Repealing the Occupational Safety and Health Act 1984 (WA), the WHS Act confirms the reform of Western Australia's work health and safety laws after 30 years of segregation and will be accompanied by three sets of Regulations (known collectively herein as 'the Regulations'), namely:
- Work Health and Safety (General) Regulations 2022;
- Work Health and Safety (Mines) Regulations 2022; and
- Work Health and Safety (Petroleum and Geothermal Energy Operations) Regulations 2022.
Largely replicating the model WHS legislation that is in place in corresponding harmonised jurisdictions, the WHS Act introduces the following key features for Western Australia:
- the term 'person conducting a business or undertaking' (PCBU) as the primary duty holder, and the recognition of working relationships including subcontractors;
- the requirement for officers (senior management persons) to exercise 'due diligence' to ensure compliance with WHS duties;
- the industrial manslaughter offence, carrying substantial penalties for PCBUs including fines of up to $5 million for an individual or $10 million for a body corporate, or a maximum of 20 years imprisonment; and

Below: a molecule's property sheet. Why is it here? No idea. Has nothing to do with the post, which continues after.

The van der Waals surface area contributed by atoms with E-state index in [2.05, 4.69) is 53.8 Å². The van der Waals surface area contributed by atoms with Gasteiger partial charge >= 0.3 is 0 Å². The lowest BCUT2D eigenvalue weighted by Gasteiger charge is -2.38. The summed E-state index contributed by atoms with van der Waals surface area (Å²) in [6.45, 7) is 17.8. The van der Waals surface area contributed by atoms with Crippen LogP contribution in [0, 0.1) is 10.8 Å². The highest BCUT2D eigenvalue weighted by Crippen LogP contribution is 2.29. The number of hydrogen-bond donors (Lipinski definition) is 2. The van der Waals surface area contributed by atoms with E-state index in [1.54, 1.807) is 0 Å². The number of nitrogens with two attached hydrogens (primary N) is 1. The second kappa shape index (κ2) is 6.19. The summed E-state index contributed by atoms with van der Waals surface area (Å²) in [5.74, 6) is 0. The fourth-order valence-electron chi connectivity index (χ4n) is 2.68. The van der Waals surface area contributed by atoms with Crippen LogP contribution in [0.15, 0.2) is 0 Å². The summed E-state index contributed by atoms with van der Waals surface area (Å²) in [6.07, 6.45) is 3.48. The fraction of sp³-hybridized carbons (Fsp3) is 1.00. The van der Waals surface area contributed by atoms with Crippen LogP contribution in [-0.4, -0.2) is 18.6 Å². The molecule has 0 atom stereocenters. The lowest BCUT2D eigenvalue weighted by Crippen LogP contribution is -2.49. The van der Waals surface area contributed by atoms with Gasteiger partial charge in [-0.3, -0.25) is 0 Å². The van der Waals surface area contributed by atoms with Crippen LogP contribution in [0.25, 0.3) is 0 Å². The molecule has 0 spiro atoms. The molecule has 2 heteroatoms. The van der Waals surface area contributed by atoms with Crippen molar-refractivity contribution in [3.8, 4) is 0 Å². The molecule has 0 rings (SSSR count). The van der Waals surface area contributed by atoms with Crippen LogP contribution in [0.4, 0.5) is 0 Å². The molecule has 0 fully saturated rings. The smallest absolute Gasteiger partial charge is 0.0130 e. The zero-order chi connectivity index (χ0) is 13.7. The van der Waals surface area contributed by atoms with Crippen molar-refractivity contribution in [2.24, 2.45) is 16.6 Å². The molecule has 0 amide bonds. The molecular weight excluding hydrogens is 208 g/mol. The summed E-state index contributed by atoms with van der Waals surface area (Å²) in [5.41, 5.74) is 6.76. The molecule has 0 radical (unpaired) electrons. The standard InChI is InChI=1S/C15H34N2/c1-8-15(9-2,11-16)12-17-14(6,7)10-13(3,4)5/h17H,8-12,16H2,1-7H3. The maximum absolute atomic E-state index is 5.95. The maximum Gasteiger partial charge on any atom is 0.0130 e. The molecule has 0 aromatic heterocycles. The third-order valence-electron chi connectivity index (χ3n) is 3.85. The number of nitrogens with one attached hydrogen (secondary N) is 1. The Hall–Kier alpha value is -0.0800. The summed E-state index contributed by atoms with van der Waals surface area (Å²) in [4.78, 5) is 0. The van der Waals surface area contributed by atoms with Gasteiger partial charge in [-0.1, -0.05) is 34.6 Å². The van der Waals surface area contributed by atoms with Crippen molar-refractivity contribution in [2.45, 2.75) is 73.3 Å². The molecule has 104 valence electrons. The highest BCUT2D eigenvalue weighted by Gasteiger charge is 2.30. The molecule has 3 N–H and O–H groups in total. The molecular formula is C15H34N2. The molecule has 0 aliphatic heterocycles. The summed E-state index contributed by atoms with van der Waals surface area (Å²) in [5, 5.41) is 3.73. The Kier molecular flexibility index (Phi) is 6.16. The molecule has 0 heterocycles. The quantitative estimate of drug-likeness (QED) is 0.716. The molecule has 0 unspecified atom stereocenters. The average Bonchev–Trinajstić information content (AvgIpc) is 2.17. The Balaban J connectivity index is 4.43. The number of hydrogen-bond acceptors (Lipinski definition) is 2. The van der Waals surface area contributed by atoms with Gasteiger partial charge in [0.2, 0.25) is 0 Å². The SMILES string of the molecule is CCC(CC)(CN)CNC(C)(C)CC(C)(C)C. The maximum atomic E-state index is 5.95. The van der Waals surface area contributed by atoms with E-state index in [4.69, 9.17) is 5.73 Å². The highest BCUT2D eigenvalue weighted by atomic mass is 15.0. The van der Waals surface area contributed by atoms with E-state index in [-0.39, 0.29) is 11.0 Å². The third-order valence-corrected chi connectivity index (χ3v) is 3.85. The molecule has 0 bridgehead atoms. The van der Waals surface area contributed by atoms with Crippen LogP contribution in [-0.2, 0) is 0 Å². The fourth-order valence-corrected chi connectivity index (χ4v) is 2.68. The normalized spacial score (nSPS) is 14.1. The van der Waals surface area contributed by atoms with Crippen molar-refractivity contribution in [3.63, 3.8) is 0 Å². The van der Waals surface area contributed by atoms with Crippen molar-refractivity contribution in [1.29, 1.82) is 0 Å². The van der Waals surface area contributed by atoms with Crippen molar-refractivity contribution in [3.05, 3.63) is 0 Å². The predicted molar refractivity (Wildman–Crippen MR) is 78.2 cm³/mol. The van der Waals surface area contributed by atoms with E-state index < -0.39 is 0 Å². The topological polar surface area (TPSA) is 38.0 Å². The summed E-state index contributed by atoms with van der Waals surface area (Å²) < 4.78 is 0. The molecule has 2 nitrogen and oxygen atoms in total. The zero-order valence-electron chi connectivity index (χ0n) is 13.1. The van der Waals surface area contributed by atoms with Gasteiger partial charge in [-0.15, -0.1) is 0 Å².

- the prohibition of insurance coverage for WHS penalties, ensuring that PCBUs are held accountable for WHS breaches by being responsible for financial penalties.
The WHS Act and Regulations also replaces the work health and safety provisions provided within legislation covering the mining, petroleum and geothermal energy industries.
Recognising the significant reform, WorkSafe WA have indicated they will adopt a "supportive and educative approach" for the first 12 months following the WHS Act's introduction. With that said, businesses with operations in Western Australia should review the obligations flowing from the new laws immediately to ensure compliance with the new Act.
We would like to acknowledge the contributions of Ashleigh O'Connor (Solicitor) to this article.